Brilliant and entertaining, Outliers is a landmark work that will simultaneously delight and illuminate.
What is 5G and what do we know about the health effect of 5G?
David O. Carpenter, MD
Institute for Health and the Environment
University at Albany
“The truth about mobile phone and wireless radiation: what we know, what we need to find out, and what you can do now”
Presented by Dr Devra Davis, Visiting Professor of Medicine at the Hebrew University Hadassah Medical School, and Visiting Professor of Medicine at Ondokuz Mayis University, Turkey.
What are the health effects of mobile phones and wireless radiation? While Australia has led the world in safety standards, including compulsory seat-belt legislation, plain packaging on cigarettes, and product and food disclosure legislation, it falls behind in addressing the significant issues associated with mobile phone use. In this Dean’s Lecture, epidemiologist and electromagnetic radiation expert, Dr Devra Davis, will outline the evolution of the mobile phone and smartphone, and provide a background to the current 19 year old radiation safety standards (SAR), policy developments and international legislation. New global studies on the health consequences of mobile/wireless radiation will be presented, including children’s exposure and risks.
Dr Devra Davis is an internationally recognised expert on electromagnetic radiation from mobile phones and other wireless transmitting devices. She is currently the Visiting Professor of Medicine at the Hebrew University Hadassah Medical School, and Visiting Professor of Medicine at Ondokuz Mayis University, Turkey. Dr Davis was Founding Director of the Center for Environmental Oncology at The University of Pittsburgh Cancer Institute — the first institute of its kind in the world, to examine the environmental factors that contribute to the majority of cases of cancer.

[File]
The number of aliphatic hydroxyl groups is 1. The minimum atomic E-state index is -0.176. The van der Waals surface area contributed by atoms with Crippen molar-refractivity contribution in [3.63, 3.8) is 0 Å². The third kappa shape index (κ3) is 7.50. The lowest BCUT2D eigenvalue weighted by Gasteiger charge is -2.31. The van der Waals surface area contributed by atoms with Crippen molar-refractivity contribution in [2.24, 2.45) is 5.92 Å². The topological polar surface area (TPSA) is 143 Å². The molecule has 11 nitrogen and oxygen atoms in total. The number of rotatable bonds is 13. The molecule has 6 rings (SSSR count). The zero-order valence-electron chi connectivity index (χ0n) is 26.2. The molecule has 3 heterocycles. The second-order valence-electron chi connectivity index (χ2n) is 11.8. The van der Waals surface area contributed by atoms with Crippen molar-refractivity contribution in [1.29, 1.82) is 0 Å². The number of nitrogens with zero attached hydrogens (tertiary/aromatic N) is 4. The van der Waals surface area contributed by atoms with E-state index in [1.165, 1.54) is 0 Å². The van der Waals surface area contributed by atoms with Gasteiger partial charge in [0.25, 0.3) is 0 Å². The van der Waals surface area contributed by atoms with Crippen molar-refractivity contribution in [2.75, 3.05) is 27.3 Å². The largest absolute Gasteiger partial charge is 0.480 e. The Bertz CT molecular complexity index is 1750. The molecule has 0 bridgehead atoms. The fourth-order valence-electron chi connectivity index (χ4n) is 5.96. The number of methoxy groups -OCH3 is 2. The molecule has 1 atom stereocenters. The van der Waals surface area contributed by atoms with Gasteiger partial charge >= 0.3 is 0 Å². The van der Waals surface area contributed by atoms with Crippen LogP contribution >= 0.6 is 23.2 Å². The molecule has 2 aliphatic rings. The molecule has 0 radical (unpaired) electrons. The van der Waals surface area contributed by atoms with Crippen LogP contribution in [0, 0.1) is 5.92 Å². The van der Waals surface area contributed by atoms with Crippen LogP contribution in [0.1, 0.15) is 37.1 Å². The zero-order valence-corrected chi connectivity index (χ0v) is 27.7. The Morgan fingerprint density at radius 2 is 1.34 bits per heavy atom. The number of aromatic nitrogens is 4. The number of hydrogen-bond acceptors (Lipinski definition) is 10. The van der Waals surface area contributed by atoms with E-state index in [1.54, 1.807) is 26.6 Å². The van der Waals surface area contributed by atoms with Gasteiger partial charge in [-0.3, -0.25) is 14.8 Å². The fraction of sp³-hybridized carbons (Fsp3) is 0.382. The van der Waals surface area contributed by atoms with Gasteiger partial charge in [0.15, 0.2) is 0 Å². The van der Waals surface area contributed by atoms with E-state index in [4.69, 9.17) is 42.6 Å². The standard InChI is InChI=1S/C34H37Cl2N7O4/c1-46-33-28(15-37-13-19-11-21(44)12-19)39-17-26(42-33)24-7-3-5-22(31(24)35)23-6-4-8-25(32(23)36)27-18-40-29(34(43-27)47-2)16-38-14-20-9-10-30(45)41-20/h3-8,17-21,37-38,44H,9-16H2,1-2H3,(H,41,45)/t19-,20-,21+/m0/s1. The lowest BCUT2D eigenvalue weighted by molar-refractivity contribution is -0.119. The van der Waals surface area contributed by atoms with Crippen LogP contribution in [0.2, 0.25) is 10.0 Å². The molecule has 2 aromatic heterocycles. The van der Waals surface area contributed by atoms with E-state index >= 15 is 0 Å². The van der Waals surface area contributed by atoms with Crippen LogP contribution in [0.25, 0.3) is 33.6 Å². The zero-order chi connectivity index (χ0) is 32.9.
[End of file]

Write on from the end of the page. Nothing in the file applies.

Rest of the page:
In 2007, Dr Devra Davis founded nonprofit Environmental Health Trust to provide basic research and education about environmental health hazards. Dr Davis served as the President Clinton appointee to the Chemical Safety and Hazard Investigation Board in the U.S.A. from 1994–1999, an independent executive branch agency that investigates, prevents and mitigates chemical accidents.
As the former Senior Advisor to the Assistant Secretary for Health in the Department of Health and Human Services, she has counseled leading officials in the United States, United Nations, European Environment Agency, Pan American Health Organization, World Health Organization, and World Bank.
Dr Davis holds a B.S. in physiological psychology and an M.A. in sociology from the University of Pittsburgh, 1967. She completed a PhD in science studies at the University of Chicago as a Danforth Foundation Graduate Fellow, 1972 and a M.P.H. in epidemiology at the Johns Hopkins University as a Senior National Cancer Institute Post-Doctoral Fellow, 1982. She has authored more than 200 publications and has been published in Lancet and Journal of the American Medical Association as well as the Scientific American and the New York Times.
Dr Devra Davis is an internationally recognised expert on electromagnetic radiation from mobile phones and other wireless transmitting devices.
Dwell Clicker 2 is a Windows application that allows you to use a mouse or other pointing device without clicking buttons. It is ideal for people with RSI and people who use alternative pointing devices such as a headpointer or joystick.